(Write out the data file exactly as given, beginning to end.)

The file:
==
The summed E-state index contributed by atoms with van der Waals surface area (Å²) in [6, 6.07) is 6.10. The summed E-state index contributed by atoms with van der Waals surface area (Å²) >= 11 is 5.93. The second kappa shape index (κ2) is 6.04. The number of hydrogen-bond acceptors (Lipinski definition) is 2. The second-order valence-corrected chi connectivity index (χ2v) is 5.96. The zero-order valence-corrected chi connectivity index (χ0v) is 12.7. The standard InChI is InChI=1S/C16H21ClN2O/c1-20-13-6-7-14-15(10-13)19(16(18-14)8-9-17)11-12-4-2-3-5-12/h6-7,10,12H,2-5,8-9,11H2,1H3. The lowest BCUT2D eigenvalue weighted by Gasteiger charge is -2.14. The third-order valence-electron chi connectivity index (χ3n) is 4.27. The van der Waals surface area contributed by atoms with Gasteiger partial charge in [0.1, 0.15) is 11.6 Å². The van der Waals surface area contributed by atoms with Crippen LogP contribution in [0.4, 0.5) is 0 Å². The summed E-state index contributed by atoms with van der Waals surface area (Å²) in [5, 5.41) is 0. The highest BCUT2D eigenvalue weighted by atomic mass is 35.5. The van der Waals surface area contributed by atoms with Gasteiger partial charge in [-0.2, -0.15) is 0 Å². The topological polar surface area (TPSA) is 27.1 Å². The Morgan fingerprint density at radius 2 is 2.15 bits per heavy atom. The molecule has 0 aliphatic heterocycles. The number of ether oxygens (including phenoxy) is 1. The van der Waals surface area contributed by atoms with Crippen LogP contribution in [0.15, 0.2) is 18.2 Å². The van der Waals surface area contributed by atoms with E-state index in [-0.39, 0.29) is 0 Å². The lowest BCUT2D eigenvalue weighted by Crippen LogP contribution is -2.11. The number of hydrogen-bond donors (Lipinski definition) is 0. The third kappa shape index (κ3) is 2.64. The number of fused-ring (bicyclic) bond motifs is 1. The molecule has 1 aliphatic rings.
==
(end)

The summed E-state index contributed by atoms with van der Waals surface area (Å²) in [6, 6.07) is 6.10. The summed E-state index contributed by atoms with van der Waals surface area (Å²) >= 11 is 5.93. The second kappa shape index (κ2) is 6.04. The number of hydrogen-bond acceptors (Lipinski definition) is 2. The second-order valence-corrected chi connectivity index (χ2v) is 5.96. The zero-order valence-corrected chi connectivity index (χ0v) is 12.7. The standard InChI is InChI=1S/C16H21ClN2O/c1-20-13-6-7-14-15(10-13)19(16(18-14)8-9-17)11-12-4-2-3-5-12/h6-7,10,12H,2-5,8-9,11H2,1H3. The lowest BCUT2D eigenvalue weighted by Gasteiger charge is -2.14. The third-order valence-electron chi connectivity index (χ3n) is 4.27. The van der Waals surface area contributed by atoms with Gasteiger partial charge in [0.1, 0.15) is 11.6 Å². The van der Waals surface area contributed by atoms with Crippen LogP contribution in [0.4, 0.5) is 0 Å². The summed E-state index contributed by atoms with van der Waals surface area (Å²) in [5, 5.41) is 0. The highest BCUT2D eigenvalue weighted by atomic mass is 35.5. The van der Waals surface area contributed by atoms with Gasteiger partial charge in [-0.2, -0.15) is 0 Å². The topological polar surface area (TPSA) is 27.1 Å². The Morgan fingerprint density at radius 2 is 2.15 bits per heavy atom. The molecule has 0 aliphatic heterocycles. The number of ether oxygens (including phenoxy) is 1. The van der Waals surface area contributed by atoms with Crippen LogP contribution in [0.15, 0.2) is 18.2 Å². The van der Waals surface area contributed by atoms with E-state index in [-0.39, 0.29) is 0 Å². The lowest BCUT2D eigenvalue weighted by Crippen LogP contribution is -2.11. The number of hydrogen-bond donors (Lipinski definition) is 0. The third kappa shape index (κ3) is 2.64. The number of fused-ring (bicyclic) bond motifs is 1. The molecule has 1 aliphatic rings.